NEW DELHI: In early 2006, shortly after he took charge as Sri Lanka’s Defence Secretary in his brother’s Cabinet, Mr Gotabhaya Rajapakse submitted a long list of expensive war equipment he wanted to purchase.
Many, including newly installed President Mahinda Rajapakse, were surprised.
‘All of you will start with hopes of talking peace with the Tigers and when you realise it is futile, you will come to me,’ the Defence Secretary responded, referring to the separatist Liberation Tigers of Tamil Eelam (LTTE).
‘I cannot wait until that moment. I need all this now to be fully prepared.’
Once it finally dawned on Colombo that the Tigers would never accept anything less than an independent state despite the occasional ceasefires and posturing for peace, there was only one option left. This was a full-court press by the military and the use of overwhelming force.
It was a policy that would come with a heavy cost. Last year, the military even stopped giving out its casualty numbers, fearing a public backlash if the figures were known. When the full story emerges, those numbers may well be frightening.
As Sri Lankan troops, bolstered with equipment bought from India, China, Pakistan and Russia, bashed on, they began to meet with success. Thanks to intelligence inputs provided by New Delhi, Tamil Tiger supply lines were broken. For the first time in years, the army, which had seen heavy desertions in the past, saw young Sinhalese queueing up to enlist.
This week, the result of that policy is being celebrated in Colombo. The Tigers have surrendered after a quarter-century of violent insurrection. Their chief Velupillai Prabhakaran is dead and so is the rest of the Tiger leadership.
‘This battle has reached its bitter end,’ the Tigers said in a statement on Sunday.
With that ends a bloody conflict that has cost more than 70,000 Sri Lankan lives in battles, suicide attacks and assassinations. It was a war that held back the immense potential of this strategically placed Indian Ocean island and prevented it from emerging as a larger version of Singapore at the tip of the Indian peninsula.
Sri Lanka could have ended the conflict three weeks ago, but President Rajapakse, mindful of the impact that a Prabhakaran death would have on the election prospects of India’s Congress party in Tamil Nadu, held back the troops.
Once Tamil Nadu completed voting on May 13, the President left for an overseas trip leaving a simple order for his military: Finish the job before the next government is installed in New Delhi.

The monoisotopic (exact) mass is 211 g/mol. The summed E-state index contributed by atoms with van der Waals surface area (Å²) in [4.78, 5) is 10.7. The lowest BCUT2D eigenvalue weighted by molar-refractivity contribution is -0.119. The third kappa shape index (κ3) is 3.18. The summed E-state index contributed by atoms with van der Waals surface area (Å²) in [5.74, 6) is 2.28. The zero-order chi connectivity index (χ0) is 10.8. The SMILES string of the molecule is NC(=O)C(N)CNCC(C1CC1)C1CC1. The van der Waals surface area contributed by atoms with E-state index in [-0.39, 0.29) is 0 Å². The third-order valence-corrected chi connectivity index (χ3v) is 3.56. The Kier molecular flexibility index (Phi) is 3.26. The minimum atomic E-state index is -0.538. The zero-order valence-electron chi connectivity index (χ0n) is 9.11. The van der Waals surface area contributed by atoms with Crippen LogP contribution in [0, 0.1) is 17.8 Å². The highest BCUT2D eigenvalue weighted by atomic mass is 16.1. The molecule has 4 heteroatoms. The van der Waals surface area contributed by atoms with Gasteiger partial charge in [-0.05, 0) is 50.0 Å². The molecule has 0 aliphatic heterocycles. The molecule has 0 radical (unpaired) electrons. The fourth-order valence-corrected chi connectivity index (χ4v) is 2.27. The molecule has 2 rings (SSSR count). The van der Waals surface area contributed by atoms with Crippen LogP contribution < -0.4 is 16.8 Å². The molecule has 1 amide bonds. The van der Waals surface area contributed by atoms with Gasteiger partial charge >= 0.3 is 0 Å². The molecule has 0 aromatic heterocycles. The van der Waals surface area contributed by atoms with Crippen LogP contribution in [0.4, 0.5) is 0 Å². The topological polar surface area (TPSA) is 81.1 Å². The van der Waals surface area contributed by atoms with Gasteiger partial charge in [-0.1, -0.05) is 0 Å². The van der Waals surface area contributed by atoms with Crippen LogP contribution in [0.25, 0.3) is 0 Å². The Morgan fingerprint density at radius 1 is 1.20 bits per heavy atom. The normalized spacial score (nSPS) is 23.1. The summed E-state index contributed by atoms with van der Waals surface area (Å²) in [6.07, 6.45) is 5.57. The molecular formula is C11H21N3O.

And so ends one of the world’s longest running conflicts.
Never again will the ‘boys’, as the guerillas are called, be able to regain the military muscle that saw them running their own virtual administration across some 15,000 sq km in the north and east of the island.
Limited guerilla strikes may well continue sporadically, with the remnants of the movement finding some sort of support from a sullen Sri Lankan Tamil diaspora. But rebuilding the Tiger war machine looks next to impossible.
Tamils all over the world will probably feel a twinge of sadness at Prabhakaran’s passing. After all, he successfully turned a mild-mannered and meek people into a formidable fighting machine, willing and able to stand up for their rights.
However, there comes a tide in the affairs of every insurgency movement when it begins to lose its original moorings and moves in a direction more aligned to the personal interests of its leadership.
The Tigers reached that pass long ago, when Prabhakaran began wiping out several key Tamil figures, including some of his own senior cadres, when they disagreed with him or appeared to be less than loyal. His hubris was such that he even dared wipe out a former Indian prime minister, Mr Rajiv Gandhi, fearing that Mr Gandhi would return to power.
Towards the end, his struggle for Tamils increasingly looked like a massive joke, especially when the rebels held thousands of Tamils hostage and fired at those seeking to flee to safety.
Like Mr Kim Jong Il in a food-short North Korea, pictures of the chubby Prabhakaran and his son Charles Anthony contrasted sharply with the weary, starved look of his cadres and the Tamils he supposedly was protecting.
In its hour of victory, Colombo would do well to heed two pieces of cautionary advice.
First, it should not allow triumphalism to overcome good sense. If Sri Lanka does not immediately sit down to working out an honourable peace for its Tamil minority, the hard-won war will only be replaced with a brittle peace.
Secondly, Colombo will do well to ponder what led the country to its current situation. In the 1980s, then President J. R. Jayewardene’s move to grant permission for a Voice of America transmission facility on the island, the lease of an oil tank farm in Trincomalee to a company that was a front for the US Central Intelligence Agency (CIA) and other such measures triggered insecurities in the late Indira Gandhi. It led the then Indian Prime Minister to start meddling in Sri Lanka’s ethnic cauldron.
Given Sri Lanka’s strategic perch on the East-West sea trade route, it may well emerge again as a focus of Big Power play, now that peace is at hand. It would be a pity if a future government in Colombo made foreign policy miscalculations that once again provoked malefic forces to hurt it.
While sovereign nations have a right to their policy choices, it is wise to heed the insecurities of neighbours, especially one as huge as India.